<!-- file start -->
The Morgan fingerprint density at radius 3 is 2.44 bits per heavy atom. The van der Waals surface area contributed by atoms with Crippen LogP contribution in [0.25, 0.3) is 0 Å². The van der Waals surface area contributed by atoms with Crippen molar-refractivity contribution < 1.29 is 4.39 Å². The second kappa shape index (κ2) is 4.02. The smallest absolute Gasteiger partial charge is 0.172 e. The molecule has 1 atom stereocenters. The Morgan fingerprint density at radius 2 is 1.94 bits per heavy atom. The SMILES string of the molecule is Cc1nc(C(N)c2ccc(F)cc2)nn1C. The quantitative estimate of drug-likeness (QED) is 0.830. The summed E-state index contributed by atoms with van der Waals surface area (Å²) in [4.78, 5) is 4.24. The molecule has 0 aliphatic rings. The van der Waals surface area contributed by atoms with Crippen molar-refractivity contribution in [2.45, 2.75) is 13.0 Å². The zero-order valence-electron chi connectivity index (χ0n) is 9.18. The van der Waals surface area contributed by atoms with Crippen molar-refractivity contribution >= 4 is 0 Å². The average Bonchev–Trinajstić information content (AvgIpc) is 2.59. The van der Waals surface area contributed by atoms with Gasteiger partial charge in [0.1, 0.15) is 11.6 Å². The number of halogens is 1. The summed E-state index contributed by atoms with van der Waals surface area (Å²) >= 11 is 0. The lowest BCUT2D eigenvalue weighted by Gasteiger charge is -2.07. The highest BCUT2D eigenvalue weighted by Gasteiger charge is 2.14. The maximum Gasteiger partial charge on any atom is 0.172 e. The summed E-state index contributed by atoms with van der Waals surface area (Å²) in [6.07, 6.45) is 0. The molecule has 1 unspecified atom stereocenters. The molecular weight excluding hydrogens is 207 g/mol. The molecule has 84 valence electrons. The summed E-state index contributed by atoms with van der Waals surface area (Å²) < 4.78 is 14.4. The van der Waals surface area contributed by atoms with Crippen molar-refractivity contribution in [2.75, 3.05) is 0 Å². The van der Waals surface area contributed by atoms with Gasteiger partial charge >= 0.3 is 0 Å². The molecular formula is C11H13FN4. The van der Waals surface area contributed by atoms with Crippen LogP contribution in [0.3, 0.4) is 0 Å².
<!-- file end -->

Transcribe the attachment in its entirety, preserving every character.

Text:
The Morgan fingerprint density at radius 3 is 2.44 bits per heavy atom. The van der Waals surface area contributed by atoms with Crippen LogP contribution in [0.25, 0.3) is 0 Å². The van der Waals surface area contributed by atoms with Crippen molar-refractivity contribution < 1.29 is 4.39 Å². The second kappa shape index (κ2) is 4.02. The smallest absolute Gasteiger partial charge is 0.172 e. The molecule has 1 atom stereocenters. The Morgan fingerprint density at radius 2 is 1.94 bits per heavy atom. The SMILES string of the molecule is Cc1nc(C(N)c2ccc(F)cc2)nn1C. The quantitative estimate of drug-likeness (QED) is 0.830. The summed E-state index contributed by atoms with van der Waals surface area (Å²) in [4.78, 5) is 4.24. The molecule has 0 aliphatic rings. The van der Waals surface area contributed by atoms with Crippen molar-refractivity contribution in [2.45, 2.75) is 13.0 Å². The zero-order valence-electron chi connectivity index (χ0n) is 9.18. The van der Waals surface area contributed by atoms with Crippen molar-refractivity contribution >= 4 is 0 Å². The average Bonchev–Trinajstić information content (AvgIpc) is 2.59. The van der Waals surface area contributed by atoms with Gasteiger partial charge in [0.1, 0.15) is 11.6 Å². The number of halogens is 1. The summed E-state index contributed by atoms with van der Waals surface area (Å²) >= 11 is 0. The lowest BCUT2D eigenvalue weighted by Gasteiger charge is -2.07. The highest BCUT2D eigenvalue weighted by Gasteiger charge is 2.14. The maximum Gasteiger partial charge on any atom is 0.172 e. The summed E-state index contributed by atoms with van der Waals surface area (Å²) in [6.07, 6.45) is 0. The molecule has 1 unspecified atom stereocenters. The molecular weight excluding hydrogens is 207 g/mol. The molecule has 84 valence electrons. The summed E-state index contributed by atoms with van der Waals surface area (Å²) < 4.78 is 14.4. The van der Waals surface area contributed by atoms with Crippen molar-refractivity contribution in [2.75, 3.05) is 0 Å². The van der Waals surface area contributed by atoms with Gasteiger partial charge >= 0.3 is 0 Å². The molecular formula is C11H13FN4. The van der Waals surface area contributed by atoms with Crippen LogP contribution in [0.3, 0.4) is 0 Å².